What: Shares of flooring retailer Lumber Liquidators Holdings Inc (NYSE:LL) are up 22.8% at 12:23 p.m. EDT on June 17, following an announcement that the company has reached an agreement with the Consumer Product Safety Commission, over Chinese-made laminate flooring sold from 2011 through May 2015. Since mid-May that puts shares up nearly 43%, though they are still down over 86% from the all-time high:
So what: There's no denying that this agreement with the CPSC is a huge deal for the company. A product recall would have cost tens of millions of dollars, further harmed the company's image, and potentially even pushed it into bankruptcy, so it's hard to understate the importance of getting this relatively favorable finding from the CPSC.
To the contrary, the CPSC press release makes it clear that removing the flooring could increase exposure to formaldehyde emissions, and that so far, none of the customers who have gone through the testing process, including a group of customers who have had testing done on samples of their flooring, have had their floors test above the remediation guidelines. From the CPSC release:
Today's announcement is not intended to cause consumers to pull up Chinese-made laminate flooring installed in their home. That approach could expose residents to increased formaldehyde levels. Instead, consumers should contact Lumber Liquidators to participate in this testing program.
Out of an abundance of caution, Lumber Liquidators has tested the air quality in more than 17,000 households and has retained third-party certified laboratories to conduct formaldehyde emissions tests for about 1,300 of those consumers' floors. None of those floors has tested above the remediation guideline.
In short, the testing program that Lumber Liquidators put in place will remain in place, with the key change that the CPSC will monitor the process and make sure Lumber Liquidators is quickly working with any customers who have formaldehyde emissions levels above the levels outlined in the agreement.
Now what: This is a big step forward -- and away from this awful period for the company -- but it's not the end of the story. Two big risks remain:
- Continued loss of sales due to negative public perception.
- Litigation risk.
They aren't independent of one another. The bottom line is that the company has continued to struggle to bring customers back, and as long as this story plays out in the press, it will remain difficult to change consumer perception. In other words, it's a bit of a double whammy, and management will need to find the balance between resolving ongoing lawsuits quickly and limiting the financial harm of those suits.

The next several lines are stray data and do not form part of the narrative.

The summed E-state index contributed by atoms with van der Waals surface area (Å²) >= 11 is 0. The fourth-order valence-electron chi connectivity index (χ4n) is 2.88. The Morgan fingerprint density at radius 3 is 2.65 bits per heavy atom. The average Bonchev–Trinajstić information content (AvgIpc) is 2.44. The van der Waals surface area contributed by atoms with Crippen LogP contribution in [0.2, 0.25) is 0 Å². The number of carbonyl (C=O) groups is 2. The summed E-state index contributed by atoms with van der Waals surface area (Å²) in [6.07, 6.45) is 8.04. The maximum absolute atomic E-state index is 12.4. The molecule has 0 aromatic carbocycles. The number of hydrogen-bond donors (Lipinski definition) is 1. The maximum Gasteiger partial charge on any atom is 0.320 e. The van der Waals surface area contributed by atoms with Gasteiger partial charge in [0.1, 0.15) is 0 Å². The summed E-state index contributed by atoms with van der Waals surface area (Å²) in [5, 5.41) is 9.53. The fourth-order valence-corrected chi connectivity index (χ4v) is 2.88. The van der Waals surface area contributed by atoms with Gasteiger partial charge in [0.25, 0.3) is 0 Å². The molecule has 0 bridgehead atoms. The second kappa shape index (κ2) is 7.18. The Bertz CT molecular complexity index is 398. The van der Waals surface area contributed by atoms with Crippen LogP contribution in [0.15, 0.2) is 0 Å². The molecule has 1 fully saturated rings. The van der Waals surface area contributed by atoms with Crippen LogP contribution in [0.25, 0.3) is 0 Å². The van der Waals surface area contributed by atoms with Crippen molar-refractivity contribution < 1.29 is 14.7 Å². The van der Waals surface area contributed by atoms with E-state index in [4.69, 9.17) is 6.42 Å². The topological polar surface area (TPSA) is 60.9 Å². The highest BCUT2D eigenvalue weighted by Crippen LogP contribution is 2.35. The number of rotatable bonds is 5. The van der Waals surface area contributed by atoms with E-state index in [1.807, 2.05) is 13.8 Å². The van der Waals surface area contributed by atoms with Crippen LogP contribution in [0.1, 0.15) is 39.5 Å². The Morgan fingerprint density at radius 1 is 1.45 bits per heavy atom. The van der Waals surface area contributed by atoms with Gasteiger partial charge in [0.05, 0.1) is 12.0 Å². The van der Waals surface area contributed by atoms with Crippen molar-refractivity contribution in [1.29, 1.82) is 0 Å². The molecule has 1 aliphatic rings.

The two most important lawsuits are a class action regarding the Chinese-made laminate, and a battle with a group of the company's insurers which are claiming they don't have to pay the company's legal costs resulting from those products. Yes, the agreement with CPSC and a recent agreement with the California Air Resources Board (CARB) will help undermine the consumer class action to some degree, and potentially the suit with insurers. But until there's a settlement or a judgement, there's risk that shouldn't be ignored.
The good news is the company has some financial cushion. At the end of the most recent quarter, Lumber Liquidators reported it had $22 million in cash, and $61.6 million available on its revolving credit; if sales can hold steady, operating cash flows should be enough to sustain the business.
The bottom line: Today's a good day for Lumber Liquidators and its shareholders. The combined results of the CARB and CPSC investigations largely support what the company has said all along. Nonetheless, there are still hurdles ahead. A turnaround could be around the corner, but it's too early to call it just yet.
Jason Hall owns shares of Lumber Liquidators. The Motley Fool recommends Lumber Liquidators. Try any of our Foolish newsletter services free for 30 days. We Fools may not all hold the same opinions, but we all believe that considering a diverse range of insights makes us better investors. The Motley Fool has a disclosure policy.